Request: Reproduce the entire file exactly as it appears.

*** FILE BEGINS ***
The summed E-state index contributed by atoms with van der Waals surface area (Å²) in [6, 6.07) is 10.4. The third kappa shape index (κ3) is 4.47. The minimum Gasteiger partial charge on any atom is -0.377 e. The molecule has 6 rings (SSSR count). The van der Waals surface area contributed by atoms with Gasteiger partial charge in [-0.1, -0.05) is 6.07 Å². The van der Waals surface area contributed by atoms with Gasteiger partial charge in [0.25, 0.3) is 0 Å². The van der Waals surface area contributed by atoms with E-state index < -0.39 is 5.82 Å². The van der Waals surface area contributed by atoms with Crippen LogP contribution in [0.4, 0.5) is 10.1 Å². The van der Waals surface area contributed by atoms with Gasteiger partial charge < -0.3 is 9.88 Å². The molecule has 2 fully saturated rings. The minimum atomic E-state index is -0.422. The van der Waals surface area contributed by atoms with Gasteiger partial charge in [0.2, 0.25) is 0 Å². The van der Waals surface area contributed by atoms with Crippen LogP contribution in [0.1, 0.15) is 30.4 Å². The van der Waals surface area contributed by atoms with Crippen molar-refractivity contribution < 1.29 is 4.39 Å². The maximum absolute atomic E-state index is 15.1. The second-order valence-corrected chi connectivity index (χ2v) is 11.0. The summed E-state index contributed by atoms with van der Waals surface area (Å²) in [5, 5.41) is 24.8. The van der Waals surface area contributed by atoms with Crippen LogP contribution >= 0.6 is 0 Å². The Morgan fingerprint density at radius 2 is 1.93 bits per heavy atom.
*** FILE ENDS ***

The summed E-state index contributed by atoms with van der Waals surface area (Å²) in [6, 6.07) is 10.4. The third kappa shape index (κ3) is 4.47. The minimum Gasteiger partial charge on any atom is -0.377 e. The molecule has 6 rings (SSSR count). The van der Waals surface area contributed by atoms with Gasteiger partial charge in [-0.1, -0.05) is 6.07 Å². The van der Waals surface area contributed by atoms with Gasteiger partial charge in [0.25, 0.3) is 0 Å². The van der Waals surface area contributed by atoms with E-state index < -0.39 is 5.82 Å². The van der Waals surface area contributed by atoms with Crippen LogP contribution in [0.4, 0.5) is 10.1 Å². The van der Waals surface area contributed by atoms with Gasteiger partial charge < -0.3 is 9.88 Å². The molecule has 2 fully saturated rings. The minimum atomic E-state index is -0.422. The van der Waals surface area contributed by atoms with Gasteiger partial charge in [0.2, 0.25) is 0 Å². The van der Waals surface area contributed by atoms with Crippen LogP contribution in [0.1, 0.15) is 30.4 Å². The van der Waals surface area contributed by atoms with Crippen molar-refractivity contribution < 1.29 is 4.39 Å². The maximum absolute atomic E-state index is 15.1. The second-order valence-corrected chi connectivity index (χ2v) is 11.0. The summed E-state index contributed by atoms with van der Waals surface area (Å²) in [5, 5.41) is 24.8. The van der Waals surface area contributed by atoms with Crippen LogP contribution >= 0.6 is 0 Å². The Morgan fingerprint density at radius 2 is 1.93 bits per heavy atom.